Once we change our lives for the better, we need to be mindful of any unhealthy changes that try to creep back in, especially with regards to relationships. Because it's so easy to take on the negative characteristics of those whom we hang with, and by allowing their negativity to seep into our lives, it could damage our core being.

But having said that, we cannot make this journey alone, either. Just as negative influences can be harmful, an inner circle of trusted family and friends can be the gifts that keep us grounded, giving us the feedback we need to stay on the straight and narrow. 

I guess the key to anything in life is to have a balance, right? 

Thursday, August 10, 2017

Public Speaking

I've had my share of embarrassing moments with regards to public speaking over the years. One that vividly stands out occurred in my early thirties.

I had enrolled in an evening course (at a nearby college) to obtain my certificate as a Personal Support Worker (PSW); a newly enacted requirement that was essential to maintain my job in long-term-care.

On day one, while discussing the course overview, our instructor casually announced that one of the demands would be a 20-minute in-class presentation. I was panic-stricken: I can’t do this. I will embarrass myself. Maybe I'll find a way to opt out of it.

I know most people—if not all—feel some degree of anxiousness when it comes to public speaking. It’s a typical reaction to stress, and it’s not necessarily a bad thing.

But it was much more than the universal feelings of anxiousness for me. Although my social anxiety disorder didn't have face years ago, it was what intensified my fear of public speaking.

Social anxiety is performance based and differs for everyone. For example, some may suffer from social awkwardness. I am a very sociable person. However, up until a few years ago, if I were in a situation where I had to read aloud or speak in front of a group, it'd send my body into a reactional state, resulting in sweaty palms, a racing heart, and shakiness. The thing was, I knew there was no imminent danger, and that my fear was unreasonable, but what I believed and what my body felt were two different things.

I had gone to class on the evening of my presentation prepared, and when my name was called to speak, I gripped my sweaty palms around my project and reluctantly walked up to the podium. I began with a personal background introduction and a brief statement on my chosen topic of discussion. But what kicked my anxiety into overdrive was when I took a few seconds to gaze out at my classmates: I saw eyes fixed on me. I saw smiles on faces that I mistook to be judgemental smirks, and, then, the worst-case scenario happened. I bolted from the classroom.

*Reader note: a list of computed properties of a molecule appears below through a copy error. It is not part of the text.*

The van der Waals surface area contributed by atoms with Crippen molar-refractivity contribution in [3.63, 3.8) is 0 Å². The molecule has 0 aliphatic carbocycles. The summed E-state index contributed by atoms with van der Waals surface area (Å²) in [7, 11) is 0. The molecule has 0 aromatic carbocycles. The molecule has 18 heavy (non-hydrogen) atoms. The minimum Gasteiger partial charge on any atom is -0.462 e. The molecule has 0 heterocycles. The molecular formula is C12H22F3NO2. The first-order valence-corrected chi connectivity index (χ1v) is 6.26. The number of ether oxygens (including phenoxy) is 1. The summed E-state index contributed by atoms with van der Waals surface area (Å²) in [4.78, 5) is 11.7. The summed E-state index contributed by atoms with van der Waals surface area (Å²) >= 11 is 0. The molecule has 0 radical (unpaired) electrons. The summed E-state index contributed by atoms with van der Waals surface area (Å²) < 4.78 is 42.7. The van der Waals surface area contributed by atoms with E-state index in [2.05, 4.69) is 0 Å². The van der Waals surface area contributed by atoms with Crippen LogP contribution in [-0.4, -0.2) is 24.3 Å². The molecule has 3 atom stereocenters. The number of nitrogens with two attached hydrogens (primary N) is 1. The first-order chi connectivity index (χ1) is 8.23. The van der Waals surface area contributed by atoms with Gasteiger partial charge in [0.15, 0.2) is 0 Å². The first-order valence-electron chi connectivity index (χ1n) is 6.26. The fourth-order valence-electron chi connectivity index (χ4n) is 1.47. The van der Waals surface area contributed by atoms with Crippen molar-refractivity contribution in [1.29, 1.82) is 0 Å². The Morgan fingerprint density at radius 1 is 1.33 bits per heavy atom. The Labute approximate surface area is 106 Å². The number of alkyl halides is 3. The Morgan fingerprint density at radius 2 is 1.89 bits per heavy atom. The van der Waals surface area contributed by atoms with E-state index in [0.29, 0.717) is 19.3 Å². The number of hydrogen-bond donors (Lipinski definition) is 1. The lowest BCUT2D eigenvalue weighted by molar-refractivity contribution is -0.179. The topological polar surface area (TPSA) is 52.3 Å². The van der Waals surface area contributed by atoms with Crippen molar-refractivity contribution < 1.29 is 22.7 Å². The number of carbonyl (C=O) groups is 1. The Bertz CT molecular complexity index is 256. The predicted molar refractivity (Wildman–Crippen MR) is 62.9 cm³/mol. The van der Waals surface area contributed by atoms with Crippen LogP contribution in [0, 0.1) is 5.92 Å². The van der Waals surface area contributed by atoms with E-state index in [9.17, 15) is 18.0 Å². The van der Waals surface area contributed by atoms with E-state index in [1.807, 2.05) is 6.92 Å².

It was an experience that not only left me embarrassed, but it also plunged me back into the shadows, deepening my fear of public speaking, and I'd spend years avoiding it, or anything else that'd triggered intense anxiety, for that matter.

But this “avoiding” mindset was crippling. It held me back from reaching my full potential, which is why I have been doing a lot of soul-searching in the last decade. And—amongst other things—I've learned that the onset of my social anxiety disorder manifested itself in elementary school.

As a child, I was shy. I lacked confidence. It was painfully hard when I was called upon to read in front of the class. I'd stumble over my words, and it provoked some of my classmates to ridicule me. But I had no idea how much it'd impact my life as an adult.

And my college experience, many, many years later, would prove this to be true. That night wasn't so much about the fear of speaking in public; it was more about a sense of déjà vu; an overwhelming feeling, a flashback, to the ridiculed little school girl, which, ironically, became the core resolution to understanding my intense fear of public speaking, in the first place.